The short answer to the first question is that there weren't any releases after 0.10 until 0.15. This is not quite true; there were actually 0.11 versions of some packages and a couple 0.12's, and an 0.14 release of telnet. But many of these releases didn't get propagated very well, and there was, in any case, no coordinated release of everything.
The answer to the second question is longer. In the late summer of 1997, I was almost ready to make another comprehensive release. I no longer remember if it was going to be called 0.12 or 0.13; in any case that's not important. But real life got in the way; my job was taking up all my time, as well as all my interest, and NetKit wasn't getting done. So, finally, and reluctantly, in October of 1997 I handed over responsibility for NetKit over to someone else.
I continued to get maintainer mail for NetKit, because the new people hadn't put out a release yet; but I just forwarded it all. I answered some of it, as time permitted, but I tried to get everyone to talk to the new guys.
However, time passed and they still didn't get a new release out, for the most part; some interim releases came out, but they weren't announced or distributed widely, and some of them were broken. I didn't see it as being my problem, so I didn't worry about it. In fact, I disappeared almost completely from the Linux community.
In the spring of 1999, however, it came to my attention that Red Hat had given up on NetKit and was planning to do their own ports of the same programs from the OpenBSD versions. Since this meant that, basically, all the work I'd done on NetKit was about to be thrown away, I decided something had to be done.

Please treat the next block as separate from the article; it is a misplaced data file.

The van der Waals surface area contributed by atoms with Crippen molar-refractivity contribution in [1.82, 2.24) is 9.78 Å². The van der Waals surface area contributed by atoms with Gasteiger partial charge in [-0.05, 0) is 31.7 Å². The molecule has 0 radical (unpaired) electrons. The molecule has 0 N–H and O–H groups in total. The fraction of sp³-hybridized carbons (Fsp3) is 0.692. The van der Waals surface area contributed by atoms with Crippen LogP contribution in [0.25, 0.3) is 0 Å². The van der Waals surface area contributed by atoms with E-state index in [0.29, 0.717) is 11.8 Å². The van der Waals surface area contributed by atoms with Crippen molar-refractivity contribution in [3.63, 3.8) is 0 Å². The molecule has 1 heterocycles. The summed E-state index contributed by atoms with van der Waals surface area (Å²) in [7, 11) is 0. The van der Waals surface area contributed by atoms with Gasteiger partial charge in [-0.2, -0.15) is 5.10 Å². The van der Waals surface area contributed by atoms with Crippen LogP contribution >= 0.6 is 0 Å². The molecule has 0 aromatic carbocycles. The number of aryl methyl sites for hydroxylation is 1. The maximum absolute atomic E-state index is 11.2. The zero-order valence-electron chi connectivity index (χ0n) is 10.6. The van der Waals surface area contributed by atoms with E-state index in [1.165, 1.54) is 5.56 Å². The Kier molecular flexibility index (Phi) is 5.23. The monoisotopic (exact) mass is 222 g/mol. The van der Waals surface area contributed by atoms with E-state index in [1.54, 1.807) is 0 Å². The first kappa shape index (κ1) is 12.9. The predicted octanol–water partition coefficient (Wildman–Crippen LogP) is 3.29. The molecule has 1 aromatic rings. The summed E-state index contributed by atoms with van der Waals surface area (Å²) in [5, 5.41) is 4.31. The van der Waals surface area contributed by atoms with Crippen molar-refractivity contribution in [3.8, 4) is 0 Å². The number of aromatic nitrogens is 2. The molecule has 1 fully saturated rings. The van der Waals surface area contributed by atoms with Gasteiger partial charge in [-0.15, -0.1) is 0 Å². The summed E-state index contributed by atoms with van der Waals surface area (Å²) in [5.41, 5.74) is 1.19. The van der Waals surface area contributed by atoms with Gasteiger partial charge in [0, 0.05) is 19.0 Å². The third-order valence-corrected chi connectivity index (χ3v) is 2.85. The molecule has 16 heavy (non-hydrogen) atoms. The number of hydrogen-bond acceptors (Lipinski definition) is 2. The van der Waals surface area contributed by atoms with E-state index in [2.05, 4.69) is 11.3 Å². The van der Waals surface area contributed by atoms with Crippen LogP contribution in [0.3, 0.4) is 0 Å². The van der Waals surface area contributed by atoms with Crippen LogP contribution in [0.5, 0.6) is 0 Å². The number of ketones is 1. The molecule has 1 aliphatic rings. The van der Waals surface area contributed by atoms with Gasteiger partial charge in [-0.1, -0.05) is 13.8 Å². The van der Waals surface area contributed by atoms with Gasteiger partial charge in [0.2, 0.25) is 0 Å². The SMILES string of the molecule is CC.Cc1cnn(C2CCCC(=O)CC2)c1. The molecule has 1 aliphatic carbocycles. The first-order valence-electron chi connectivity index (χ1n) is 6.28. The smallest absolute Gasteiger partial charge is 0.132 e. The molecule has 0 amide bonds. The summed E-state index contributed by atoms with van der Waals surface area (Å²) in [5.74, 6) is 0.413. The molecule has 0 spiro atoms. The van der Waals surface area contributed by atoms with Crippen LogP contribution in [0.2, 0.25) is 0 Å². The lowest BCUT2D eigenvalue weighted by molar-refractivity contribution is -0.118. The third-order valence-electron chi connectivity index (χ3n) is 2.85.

I didn't take NetKit back; I didn't particularly want it. What I intended to do was to do what was necessary to help the new guys get a new release out the door, after which the maintainer addresses would all be updated and people would hopefully, finally, stop bugging me about it.
Unfortunately, it turned out that the source tree had bit-rotted -- there were multiple divergent versions lying around, some of which didn't work, etc., etc., and a talk rewrite that I'd contributed the previous fall had been forgotten -- basically, it was quite a mess. So over a month or two in the spring I gradually cleaned that up and set up a CVS tree that we all had commit access to. It was decided that the next release would be 0.15, and it would be gotten out the door as soon as possible.
It was important that 0.15 get out, you see, because there's a y2k fix in it - nothing major, but nonetheless, something that shouldn't be left to wait. But, the work necessary to get the release out just wasn't getting done. It was no particular person's responsibility, so nobody felt the need to actually do it. I had commit access, so I could have done what was needed just as well as anyone else. But I didn't, because it wasn't really my problem, and it wasn't particularly fun or exciting work.
It got to be December, and the release still wasn't done. At this point something had to give. The options were fairly clear, so I decided that I would take NetKit back and make it officially my responsibility. There is probably a psychology lesson in this: now it's only a few days later and the new release, 0.16, is basically ready.
0.16 is not everything I'd like it to be, though. If you've sent bug reports or patches that appear to have been lost, please resend them to the maintainer address, email@example.com. They may be in the backlog of stuff I haven't gotten to, or they may have disappeared.
Please do not send NetKit mail to any of my personal e-mail addresses, though - that will only slow things down.
click here for the old netkit page